The south side is symmetrically designed (excepting the arrangement of the doorways) in brickwork with four storeys over basements. Above the ground floor is a continuous stone string, and above the second floor, a moulded stucco cornice, the parapet above the attic having a plain coping. At either end of the row, a section, five windows in width, projects forward, and in the centre is another projecting block with a bay window, which rises three storeys. The end blocks have four circular-headed ground floor windows within wider brick arches and a doorway in the centre. The eastern block was one house (No. 1) but was destroyed during the war of 1939–45; the western one was apparently designed as two houses (Nos. 9 and 10) the end one being entered from Grenville Street by a projecting porch with Corinthian pilasters and entablature; it has now been demolished. All the remaining windows are square-headed with red brick heads, those to the first floor being tall with their sills level with the floor. The doorways which are within semicircular arches have large fanlights above. The west side (Nos. 11–28) is similar to the south, but a plain string takes the place of the moulded cornice. The three houses at each end are three windows in width, and project forward nine inches. The intermediate houses are two windows wide, and the four in the centre have a similar projection to those at the end. The balconies are individual to each house. Nos. 21, 22 and 28 retain their tall curved lampholders. Nos. 16, 17 and 18 were destroyed in the 1939–45 war, and several others were very seriously damaged. The north side is now occupied by a modern building, but the east house, No. 40 (Plate 46), which was first erected in 1807 by Charles Mayor, has been rebuilt by the Foundling Hospital (1937) to serve as its London office. In it have been fitted the court room, picture gallery, committee room and one of the principal staircases from the old hospital.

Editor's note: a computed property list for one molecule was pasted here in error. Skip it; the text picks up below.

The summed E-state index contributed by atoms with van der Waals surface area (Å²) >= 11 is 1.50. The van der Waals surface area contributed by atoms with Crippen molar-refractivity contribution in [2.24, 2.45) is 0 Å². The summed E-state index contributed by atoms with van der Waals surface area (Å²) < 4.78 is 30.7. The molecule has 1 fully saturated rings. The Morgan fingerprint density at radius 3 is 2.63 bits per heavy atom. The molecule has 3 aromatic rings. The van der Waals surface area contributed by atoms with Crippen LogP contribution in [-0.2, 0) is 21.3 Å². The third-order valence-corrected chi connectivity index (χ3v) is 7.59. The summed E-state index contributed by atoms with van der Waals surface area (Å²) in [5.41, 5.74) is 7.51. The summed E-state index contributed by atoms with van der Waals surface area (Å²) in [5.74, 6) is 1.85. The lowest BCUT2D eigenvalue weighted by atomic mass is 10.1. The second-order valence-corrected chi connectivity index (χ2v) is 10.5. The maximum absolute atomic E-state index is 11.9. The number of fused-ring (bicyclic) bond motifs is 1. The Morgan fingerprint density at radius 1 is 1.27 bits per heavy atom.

Among the inhabitants of Brunswick Square the following have been noted:
|No. 1.||1829–39, Dr. Davidson; 1828–58, J. A. Silk, solicitor; and 1853–57, E. W. Gooday, solicitor; 1934, George Russell ("Æ"), poet and prose writer.|
|No. 2.||1828–34, Thomas Harrison Burder (1789–1843), physician, one of the writers of the Cyclopaedia of Practical Medicine, 1833–35, he was a son of George Burder, the noted Congregationalist minister, who died here, 1832; 1836–37, Dr. Litchfield; 1839–42, Rev. P. Le Breton; 1843–51, J. A. Silk (who moved to No. 1, see above); 1859–60, G. Somers Clarke, architect.|
|No. 3.||1799–1806, G. W. Jordan, barrister.|
|No. 4.||1832–40, J. Parker, barrister.|
|No. 5.||1800–04, Peter Mellish, governor (1800) of the Foundling Hospital; 1818–51, Thomas Phillips (1760–1851), surgeon and benefactor to Welsh education, he died here.|
|No. 6.||1800–06, Thomas King, governor (1800) of the Foundling Hospital; 1828–34, Abraham John Valpy (1787–1854), editor and printer of the classics.|
|No. 7.||1831–68, J. E. Clowes, F.R.G.S., solicitor.|
|No. 8.||1799–1802, Rev. Thomas Butler; 1852–56, Captain John Gilmore, R.N.|
|No. 9.||1799–1808, James Hulme, a governor (1799) of the Foundling Hospital; 1821–25, Sir Nicholas Conyngham Tindal (1776–1846), counsellor and chief justice of the Common Pleas.|